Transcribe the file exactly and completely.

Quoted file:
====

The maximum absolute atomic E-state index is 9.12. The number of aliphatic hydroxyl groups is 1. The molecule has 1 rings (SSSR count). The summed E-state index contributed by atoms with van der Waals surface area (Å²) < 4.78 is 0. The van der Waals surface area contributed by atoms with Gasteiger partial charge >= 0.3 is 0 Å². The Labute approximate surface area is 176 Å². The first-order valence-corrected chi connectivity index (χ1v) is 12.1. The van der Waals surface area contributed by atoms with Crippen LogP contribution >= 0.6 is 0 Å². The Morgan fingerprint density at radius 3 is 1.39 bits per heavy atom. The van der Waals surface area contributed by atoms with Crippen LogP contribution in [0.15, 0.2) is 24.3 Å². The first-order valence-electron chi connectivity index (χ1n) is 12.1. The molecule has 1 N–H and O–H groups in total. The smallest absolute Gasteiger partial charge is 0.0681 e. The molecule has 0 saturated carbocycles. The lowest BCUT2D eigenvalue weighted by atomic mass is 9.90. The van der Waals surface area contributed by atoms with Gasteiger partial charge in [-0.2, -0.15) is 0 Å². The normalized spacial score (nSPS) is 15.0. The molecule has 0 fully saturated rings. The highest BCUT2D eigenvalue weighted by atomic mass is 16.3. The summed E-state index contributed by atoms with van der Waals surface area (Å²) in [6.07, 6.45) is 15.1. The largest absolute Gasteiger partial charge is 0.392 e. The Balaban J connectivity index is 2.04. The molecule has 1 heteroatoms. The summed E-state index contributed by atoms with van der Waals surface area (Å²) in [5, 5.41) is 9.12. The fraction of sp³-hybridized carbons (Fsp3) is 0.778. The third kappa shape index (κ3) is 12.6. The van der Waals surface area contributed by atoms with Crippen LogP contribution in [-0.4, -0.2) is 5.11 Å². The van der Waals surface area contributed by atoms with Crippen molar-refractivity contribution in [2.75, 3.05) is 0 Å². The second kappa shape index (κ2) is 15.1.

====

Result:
The maximum absolute atomic E-state index is 9.12. The number of aliphatic hydroxyl groups is 1. The molecule has 1 rings (SSSR count). The summed E-state index contributed by atoms with van der Waals surface area (Å²) < 4.78 is 0. The van der Waals surface area contributed by atoms with Gasteiger partial charge >= 0.3 is 0 Å². The Labute approximate surface area is 176 Å². The first-order valence-corrected chi connectivity index (χ1v) is 12.1. The van der Waals surface area contributed by atoms with Crippen LogP contribution >= 0.6 is 0 Å². The Morgan fingerprint density at radius 3 is 1.39 bits per heavy atom. The van der Waals surface area contributed by atoms with Crippen LogP contribution in [0.15, 0.2) is 24.3 Å². The first-order valence-electron chi connectivity index (χ1n) is 12.1. The molecule has 1 N–H and O–H groups in total. The smallest absolute Gasteiger partial charge is 0.0681 e. The molecule has 0 saturated carbocycles. The lowest BCUT2D eigenvalue weighted by atomic mass is 9.90. The van der Waals surface area contributed by atoms with Gasteiger partial charge in [-0.2, -0.15) is 0 Å². The normalized spacial score (nSPS) is 15.0. The molecule has 0 fully saturated rings. The highest BCUT2D eigenvalue weighted by atomic mass is 16.3. The summed E-state index contributed by atoms with van der Waals surface area (Å²) in [6.07, 6.45) is 15.1. The largest absolute Gasteiger partial charge is 0.392 e. The Balaban J connectivity index is 2.04. The molecule has 1 heteroatoms. The summed E-state index contributed by atoms with van der Waals surface area (Å²) in [5, 5.41) is 9.12. The fraction of sp³-hybridized carbons (Fsp3) is 0.778. The third kappa shape index (κ3) is 12.6. The van der Waals surface area contributed by atoms with Crippen LogP contribution in [-0.4, -0.2) is 5.11 Å². The van der Waals surface area contributed by atoms with Crippen molar-refractivity contribution in [2.75, 3.05) is 0 Å². The second kappa shape index (κ2) is 15.1.